Oil slips on slowing global demand concerns despite US-China trade talk hopes; market may tighten in Q4
In oil markets, however, concern over whether Trump can achieve progress on the trade dispute has overshadowed OPEC’s Thursday pact to trim output by asking members to bring their production back in line with targets.
Brent has traded in a range of nearly $5 this week and is heading for its first weekly loss in five
OPEC is striving to prevent a glut amid soaring US production and a slowing global economy
OPEC+ has over-complied on average with its agreed cut of 1.2 million bpd as Iranian and Venezuelan exports collapsed due to sanctions
Tokyo: Oil futures fell on Friday as concerns about global growth and slowing demand lingered despite hints of progress on US-China trade talks, setting up prices for weekly losses after days of swinging back and forth.
Brent crude was down 23 cents, or 0.4 percent, at $60.15 a barrel, while US West Texas Intermediate (WTI) was off by 15 cents, or 0.3 percent, at $54.94.
Brent has traded in a range of nearly $5 this week and is heading for its first weekly loss in five. US crude has traded similarly and is heading for its first loss in three weeks.
Gloom over the economic impact of the trade dispute between Washington and Beijing has left investors shrugging off a strong commitment from Organisation of the Petroleum Exporting Countries (OPEC) producers to trim output.
“Again it is a battle between the forces of OPEC and those of slowing global growth and thus demand,” said Greg McKenna, strategist at McKenna Macro.
The weak confidence in the markets was reflected by economists in a Reuters poll who predicted the US-China trade spat will worsen or at best stay the same over the coming year.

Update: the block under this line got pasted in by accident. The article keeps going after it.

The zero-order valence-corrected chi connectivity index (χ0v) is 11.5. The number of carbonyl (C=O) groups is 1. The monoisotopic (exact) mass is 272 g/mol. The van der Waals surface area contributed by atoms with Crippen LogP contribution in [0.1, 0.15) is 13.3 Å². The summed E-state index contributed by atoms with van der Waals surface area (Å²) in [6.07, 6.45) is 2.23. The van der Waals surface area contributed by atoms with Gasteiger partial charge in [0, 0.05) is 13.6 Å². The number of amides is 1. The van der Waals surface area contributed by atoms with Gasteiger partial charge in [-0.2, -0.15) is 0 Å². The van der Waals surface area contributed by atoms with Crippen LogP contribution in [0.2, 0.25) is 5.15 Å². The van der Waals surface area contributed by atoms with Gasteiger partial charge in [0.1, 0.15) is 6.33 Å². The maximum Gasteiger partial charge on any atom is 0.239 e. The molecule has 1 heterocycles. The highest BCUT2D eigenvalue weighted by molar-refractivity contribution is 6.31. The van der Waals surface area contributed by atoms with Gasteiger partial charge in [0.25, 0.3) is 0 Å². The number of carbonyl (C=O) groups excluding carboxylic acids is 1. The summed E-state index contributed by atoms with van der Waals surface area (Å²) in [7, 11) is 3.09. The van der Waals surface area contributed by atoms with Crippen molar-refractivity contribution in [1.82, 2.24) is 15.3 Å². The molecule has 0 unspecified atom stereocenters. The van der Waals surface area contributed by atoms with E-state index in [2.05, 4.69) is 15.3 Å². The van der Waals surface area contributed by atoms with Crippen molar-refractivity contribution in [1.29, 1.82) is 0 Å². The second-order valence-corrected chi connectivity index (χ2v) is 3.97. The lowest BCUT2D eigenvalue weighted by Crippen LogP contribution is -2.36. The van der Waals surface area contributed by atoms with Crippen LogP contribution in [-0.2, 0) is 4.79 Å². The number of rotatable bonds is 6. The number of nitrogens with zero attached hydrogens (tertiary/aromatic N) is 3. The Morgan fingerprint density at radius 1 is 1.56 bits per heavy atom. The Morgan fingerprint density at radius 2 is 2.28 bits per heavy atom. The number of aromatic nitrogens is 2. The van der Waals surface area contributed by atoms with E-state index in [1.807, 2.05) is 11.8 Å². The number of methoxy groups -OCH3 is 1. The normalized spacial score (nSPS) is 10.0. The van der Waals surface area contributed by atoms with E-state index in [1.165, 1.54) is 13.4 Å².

Nearly 80 percent of more than 60 economists said US-China trade relations would either worsen or stay the same by the end of next year.
The median probability of a US recession in the next two years held at a high of 45 percent, and the chance of one in the next 12 months held at 30 percent.
Still, President Donald Trump said on Thursday he would not rule out an interim deal with China on trade, though he prefers a comprehensive agreement.
Asian stocks advanced on Friday on the signs of progress in US-China trade talks, while aggressive stimulus from the European Central Bank also helped counter worries about a global economic slowdown.
In oil markets, however, concern over whether Trump can achieve progress on the trade dispute has overshadowed OPEC’s Thursday agreement to trim output by asking members Iraq and Nigeria to bring their production back in line with targets.
OPEC is striving to prevent a glut amid soaring US production and a slowing global economy.
OPEC+ has over-complied on average with its agreed cut of 1.2 million barrels per day (bpd) as Iranian and Venezuelan exports collapsed due to sanctions.
“With OPEC’s production curbs and ongoing constraints on sanctioned countries, we see the market tightening in Q4 2019. This should help stabilise prices,” ANZ Research said in a note.
“However, trade tensions and reduced risk of tougher sanctions on Iran and Venezuela will limit the upside,” it said.
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